Certified Life Care Planner
Medical Cost Projection Specialist
Certified Functional Capacity Evaluator
Certified Strength and Conditioning Specialist
Certified Strength and Conditioning Specialist

Should the MD or PT give return to work recommendations?

Should the MD or PT give return to work recommendations?

In a lot of injury cases there can be confusion about whether or not a medical physician or a doctor of physical therapy should be giving the green light for a patient to return to work full time, part time, or with / without restrictions.

Usually, a medical exam is a general health screen consisting of range of motion measurements, strength testing, neurologic assessments, and muscular palpation. The physician or physician assistant typically see the patient every couple months for checkups throughout their case and these follow up appointments typically last just a few minutes. While these evaluative measures are helpful in determining what impairments an individual may be suffering from due to their collision, they do not paint a definitive picture of those impairments and how they affect the persons’ ability to perform work related activities.

On the other hand, the physical therapist will typically be working with the patient in the trenches 2-3 times per week for 2-3 months on average. The visits last anywhere from 30 minutes to 1 hour. During this time, the therapist is able to see how the patient is responding to functional activities and can often find other unidentified impairments that may be prohibiting optimal recovery from an injury.

Understanding this, which of these two practitioners would you ask if it were you going back to work?

This topic is further discussed by the American Medical Association who have determined that “evaluation of “ability and disability” can and should involve non-medical practitioners in such determinations: In general, “it is not possible for a physician, using medical information alone, to make reliable predictions about the ability of an individual to perform tasks or to meet functional demands…when functional ability is assessed by a standardized non-medical procedure in a vocational rehabilitation setting, the physician may have confidence in the determination.” — Guidelines to the Evaluation of Permanent Impairment (2nd Edition)

The Association then goes on to emphasize that
“impairment is defined as “a loss, loss of use, or derangement of any body part, organ system, or organ function.” Disability (activity limitation) is defined as “an alteration of an individual’s capacity to meet personal, social, or occupational demands because of impairment.” Impairment means an alteration of an individual’s health status that is assessed by medical means; disability, which is assessed by non-medical means, means an alteration of an individual’s capacity to meet personal, social, or occupational demands.” — Guidelines to the Evaluation of Permanent Impairment (3rd and 5th Editions)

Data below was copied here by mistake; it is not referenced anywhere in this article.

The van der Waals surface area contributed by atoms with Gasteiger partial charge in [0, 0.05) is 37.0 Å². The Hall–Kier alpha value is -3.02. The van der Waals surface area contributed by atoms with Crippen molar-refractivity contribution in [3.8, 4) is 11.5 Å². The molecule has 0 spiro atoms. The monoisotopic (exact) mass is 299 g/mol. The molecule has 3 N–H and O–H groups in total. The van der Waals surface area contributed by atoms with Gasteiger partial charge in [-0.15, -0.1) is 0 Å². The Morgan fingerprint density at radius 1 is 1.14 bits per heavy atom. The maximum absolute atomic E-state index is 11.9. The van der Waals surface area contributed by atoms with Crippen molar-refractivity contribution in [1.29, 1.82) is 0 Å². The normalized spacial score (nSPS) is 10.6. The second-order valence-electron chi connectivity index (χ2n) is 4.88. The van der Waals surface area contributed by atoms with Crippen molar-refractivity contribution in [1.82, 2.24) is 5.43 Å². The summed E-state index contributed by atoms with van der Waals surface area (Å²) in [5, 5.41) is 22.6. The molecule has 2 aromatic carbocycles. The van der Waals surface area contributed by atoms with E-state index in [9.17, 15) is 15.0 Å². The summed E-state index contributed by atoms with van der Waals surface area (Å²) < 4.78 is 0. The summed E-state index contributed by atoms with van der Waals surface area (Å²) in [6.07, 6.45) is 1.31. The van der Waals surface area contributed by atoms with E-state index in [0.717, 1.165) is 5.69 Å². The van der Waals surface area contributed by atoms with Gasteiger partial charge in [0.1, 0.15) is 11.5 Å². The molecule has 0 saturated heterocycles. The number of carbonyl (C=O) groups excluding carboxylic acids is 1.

According to the Guidelines to the Evaluation of Permanent Impairment (6th Edition), “Most physicians are not trained in assessing the full array of human functional activities and participations that are required for comprehensive disability determinations.” “The relationship between impairment and disability remains both complex and difficult, if not impossible, to predict…the same level of injury is in no way predictive of an affected individual’s ability to participate in major life functions (including work).” 

“Physicians are concerned with the degree of medical impairment, not with the contractual determination regarding whether the individual is “disabled.” Similarly, physicians are not typically trained in making occupational determinations. It is better to state a reasonable restriction and leave the determination as to whether it prevents the performance of a main duty to the appropriate resource.” — AMA Guides to the Evaluation of Work ability and Return to Work (2nd Edition) 2011. 

When physical therapists who are also certified functional capacity evaluators evaluate the client, a proper return to work schedule can safely be determined.  According to the Orthopedic Section of the American Physical Therapy Association, “A Functional Capacity Evaluation (FCE) is a comprehensive battery of performance based tests that are used commonly to determine ability for work, activities of daily living, or leisure activities.”